Supportive policies have been released by the central government to reduce the prices of cancer drugs and further relieve financial stress for patients, health officials said on April 28.
Beginning on May 1, China will exempt 28 drugs from import tariffs — including all cancer drugs — as part of broader market-opening measures.
Prices of imported cancer drugs will be reduced via negotiations with both foreign suppliers and domestic distributors, said Zeng Yixin, deputy director of the National Health Commission.
For those drugs already covered by the State medical insurance program, health departments will organize pricing bids or negotiations with pharmaceutical manufacturers for lower prices, Zeng said.
Since 2016, the commission and the Ministry of Human Resources and Social Security have both conducted drug price negotiations. Their joint efforts have led to the prices for 39 drugs falling 50 percent on average. Of those, 17 are cancer drugs.
According to the ministry, the lower prices negotiated for the cancer drugs saved patients 6.2 billion yuan ($979 million) as of April 18.
Chen Jinfu, head of the medical insurance department of the ministry, said the government will work to include more anti-neoplastic drugs — which help prevent cell division — into the country’s medical insurance reimbursement catalog.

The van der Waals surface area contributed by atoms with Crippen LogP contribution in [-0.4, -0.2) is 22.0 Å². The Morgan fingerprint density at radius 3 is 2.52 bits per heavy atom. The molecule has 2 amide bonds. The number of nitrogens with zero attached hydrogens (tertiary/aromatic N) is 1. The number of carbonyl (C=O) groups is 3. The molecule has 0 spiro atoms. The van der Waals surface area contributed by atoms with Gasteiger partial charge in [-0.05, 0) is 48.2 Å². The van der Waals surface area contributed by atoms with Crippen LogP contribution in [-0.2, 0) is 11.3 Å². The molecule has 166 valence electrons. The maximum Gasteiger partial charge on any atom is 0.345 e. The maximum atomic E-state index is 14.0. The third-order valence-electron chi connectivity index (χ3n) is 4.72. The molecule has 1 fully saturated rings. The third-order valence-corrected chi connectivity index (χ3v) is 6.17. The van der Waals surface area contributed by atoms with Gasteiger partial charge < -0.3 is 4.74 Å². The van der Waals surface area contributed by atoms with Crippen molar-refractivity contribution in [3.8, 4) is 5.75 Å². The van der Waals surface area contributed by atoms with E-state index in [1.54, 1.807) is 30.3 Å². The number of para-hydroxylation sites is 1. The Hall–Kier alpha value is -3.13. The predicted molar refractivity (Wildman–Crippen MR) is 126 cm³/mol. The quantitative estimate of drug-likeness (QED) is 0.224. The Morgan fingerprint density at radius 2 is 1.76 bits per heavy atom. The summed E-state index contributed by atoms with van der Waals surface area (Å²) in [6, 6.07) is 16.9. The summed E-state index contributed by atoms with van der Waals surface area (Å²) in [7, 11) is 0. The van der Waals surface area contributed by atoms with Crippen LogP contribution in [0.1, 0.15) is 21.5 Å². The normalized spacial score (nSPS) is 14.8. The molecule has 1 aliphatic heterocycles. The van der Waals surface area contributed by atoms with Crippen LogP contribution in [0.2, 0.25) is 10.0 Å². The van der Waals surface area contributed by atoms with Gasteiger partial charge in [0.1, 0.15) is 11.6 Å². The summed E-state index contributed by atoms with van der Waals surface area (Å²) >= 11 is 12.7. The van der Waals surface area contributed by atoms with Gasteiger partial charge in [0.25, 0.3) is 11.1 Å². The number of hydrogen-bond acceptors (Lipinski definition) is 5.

“Other drugs not covered by the medical insurance program might be included in State medical insurance if the drugmakers are willing to lower prices,” he said.
Moreover, efforts have been made to accelerate review and approval procedures for new drugs, lower distribution costs and improve diagnoses in order to reduce the overall burden on patients and their families, according to Li Jinju, an official with the China Food and Drug Administration.
In 2014, the administration received 155 clinical test applications for cancer drugs, and 19 were approved. Last year, applications rose to 279, an increase of 80 percent over 2014, with 29 gaining approval.
The average duration for cancer drug clinical test approvals shrunk from 243 days in 2014 to 111 days last year, Li said. And the time it takes for drugs to reach the market was cut from 420 days in 2014 to 111 last year.
The State Cancer Center released the country’s latest cancer data early this year. It shows that 3.8 million new cancer cases were diagnosed in 2017. Last year, an average of seven people per minute were diagnosed with cancer in China.
The prevention and treatment of cancer have received great attention from health authorities. A total of 703 research projects have been launched in recent years, with a total central government investment of nearly 2.6 billion yuan.
Admitting that the tariff cut on imported drugs may challenge China’s domestic pharmaceutical industry by making foreign drugs more competitive, Liu Dengfeng of the commission said local producers were up to the task.
China’s medical research and development have progressed in recent years, with the talent pool getting stronger and innovation booming, he said.
According to Zeng, domestic innovation of new cancer drugs will receive strong financial support in the future. Drugs in urgent demand and the production of generic drugs will be top priorities and will benefit from the new policies, he said.
“Some new drugs made in China are now undergoing clinical testing, and I believe that patients will soon see benefits from our own innovation over the next two years,” Zeng said.